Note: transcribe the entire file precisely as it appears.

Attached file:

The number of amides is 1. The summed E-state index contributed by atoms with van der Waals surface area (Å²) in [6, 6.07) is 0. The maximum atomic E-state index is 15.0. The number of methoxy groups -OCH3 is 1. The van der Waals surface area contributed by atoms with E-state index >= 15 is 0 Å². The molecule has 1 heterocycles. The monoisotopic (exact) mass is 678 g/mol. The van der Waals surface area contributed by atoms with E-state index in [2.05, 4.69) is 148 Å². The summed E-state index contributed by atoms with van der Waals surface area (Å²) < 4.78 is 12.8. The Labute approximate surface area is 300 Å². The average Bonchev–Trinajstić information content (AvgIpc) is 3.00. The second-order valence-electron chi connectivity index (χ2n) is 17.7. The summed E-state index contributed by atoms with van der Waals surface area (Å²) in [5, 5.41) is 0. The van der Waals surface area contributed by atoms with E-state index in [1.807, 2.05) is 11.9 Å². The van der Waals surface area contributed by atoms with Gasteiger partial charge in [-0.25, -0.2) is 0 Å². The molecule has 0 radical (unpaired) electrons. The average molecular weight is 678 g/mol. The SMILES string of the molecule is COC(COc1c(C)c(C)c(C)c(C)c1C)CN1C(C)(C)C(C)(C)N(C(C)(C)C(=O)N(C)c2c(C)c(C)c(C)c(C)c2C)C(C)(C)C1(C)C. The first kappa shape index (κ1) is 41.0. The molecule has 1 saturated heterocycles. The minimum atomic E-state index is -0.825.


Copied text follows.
The number of amides is 1. The summed E-state index contributed by atoms with van der Waals surface area (Å²) in [6, 6.07) is 0. The maximum atomic E-state index is 15.0. The number of methoxy groups -OCH3 is 1. The van der Waals surface area contributed by atoms with E-state index >= 15 is 0 Å². The molecule has 1 heterocycles. The monoisotopic (exact) mass is 678 g/mol. The van der Waals surface area contributed by atoms with E-state index in [2.05, 4.69) is 148 Å². The summed E-state index contributed by atoms with van der Waals surface area (Å²) < 4.78 is 12.8. The Labute approximate surface area is 300 Å². The average Bonchev–Trinajstić information content (AvgIpc) is 3.00. The second-order valence-electron chi connectivity index (χ2n) is 17.7. The summed E-state index contributed by atoms with van der Waals surface area (Å²) in [5, 5.41) is 0. The van der Waals surface area contributed by atoms with E-state index in [1.807, 2.05) is 11.9 Å². The van der Waals surface area contributed by atoms with Gasteiger partial charge in [-0.25, -0.2) is 0 Å². The molecule has 0 radical (unpaired) electrons. The average molecular weight is 678 g/mol. The SMILES string of the molecule is COC(COc1c(C)c(C)c(C)c(C)c1C)CN1C(C)(C)C(C)(C)N(C(C)(C)C(=O)N(C)c2c(C)c(C)c(C)c(C)c2C)C(C)(C)C1(C)C. The first kappa shape index (κ1) is 41.0. The molecule has 1 saturated heterocycles. The minimum atomic E-state index is -0.825.